Today, 1 in 10 medicines worldwide and up to 50 percent of drugs consumed in developing nations are counterfeit. Importation proposals would open the U.S. borders to these dangerous and potentially deadly substances. We support efforts to ensure patients have access to the medicines they need, but importation schemes have not only failed to demonstrate any savings to patients, but the importation of unapproved, potentially counterfeit, substances from foreign countries also poses very real threats to Americans’ health and safety.
For one, there are far too many websites already pushing counterfeits to patients, and drug importation proposals would only encourage more criminal organizations to profit from fake medicines. In 2018, more than 3,600 websites were caught by INTERPOL and the U.S. Food and Drug Administration (FDA) selling illicit and counterfeit medicines. In the summer of 2018 alone, the FDA sent warning letters to more than 70 websites known to be illegally selling unapproved or fake versions of opioids. In just one week in 2018, INTERPOL’s Operation Pangea XI resulted in the seizure of 500 tons of illicit and counterfeit medicines, including anti-inflammatory medication, painkillers, erectile dysfunction pills and medicines to treat serious disease like HIV, diabetes and Parkinson’s – totaling $14 million worth of potentially dangerous pharmaceuticals. And supposedly safe online pharmacies are anything but: In the United States alone, 94.8 percent internet of drug outlets were found to be operating out of compliance with federal and state pharmacy laws and practice standards in 2018.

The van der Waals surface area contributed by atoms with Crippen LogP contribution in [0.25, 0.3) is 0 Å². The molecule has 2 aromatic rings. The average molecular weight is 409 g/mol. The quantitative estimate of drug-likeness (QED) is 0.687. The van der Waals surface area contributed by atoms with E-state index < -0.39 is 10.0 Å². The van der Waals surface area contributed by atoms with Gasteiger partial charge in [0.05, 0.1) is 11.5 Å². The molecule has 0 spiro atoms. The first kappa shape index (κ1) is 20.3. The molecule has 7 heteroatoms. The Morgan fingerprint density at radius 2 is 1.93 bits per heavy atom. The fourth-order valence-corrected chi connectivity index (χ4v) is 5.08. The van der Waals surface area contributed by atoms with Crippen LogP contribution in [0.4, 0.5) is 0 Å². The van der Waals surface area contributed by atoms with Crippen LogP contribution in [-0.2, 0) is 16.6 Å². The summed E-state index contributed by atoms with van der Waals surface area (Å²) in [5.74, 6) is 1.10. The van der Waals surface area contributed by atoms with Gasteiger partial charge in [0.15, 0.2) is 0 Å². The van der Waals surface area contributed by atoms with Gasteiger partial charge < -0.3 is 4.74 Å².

Clearly, the data show the dangers of exposing Americans to counterfeit medicines through drug importation. The media have reported story after story of Americans put in harm’s way by importation, many losing their lives. That’s why no Secretary of the Department of Health and Human Services (HHS) has ever certified to allow importation from Canada, even though they have had the authority to do so since 2003. Former Secretaries have said they were unable to ensure that drug importation proposals would not pose additional risk to public health and safety and could not certify such proposals would generate cost savings for American consumers. Four former FDA Commissioners recently asserted that even if there were minimal potential savings, it is unlikely they would be passed on to patients. The hypothetical potential for savings is outweighed by the dangers that would face patients. Instead, policymakers should focus on policies to increase price competition through generic and biosimilar entry--speeding the approval of generics, for example, saved Americans $265 billion in 2017 alone.
And while some proponents of importation point to Canada as a safe source for drugs, they fail to acknowledge the facts. Canada has said that it cannot and would not be able to certify that medicines shipped through Canada to the United States are safe. And there have been questions raised about Canada' medicine supply and whether it could support the U.S. population on top of the Canadian population. Just this week, Steve Morgan, a Canadian health economist, told POLITICO that "The Canadian shelves would run dry" under some of the proposals.
Let’s take a good, hard look at the facts. Importation is dangerous, would save patients very little if anything and both the U.S. government and Canadian government have sounded the alarm over such proposals in the past. It’s time for policymakers to acknowledge that this proposal won’t help patients.
To learn more about the dangers of drug importation, visit PhRMA.org/Importation.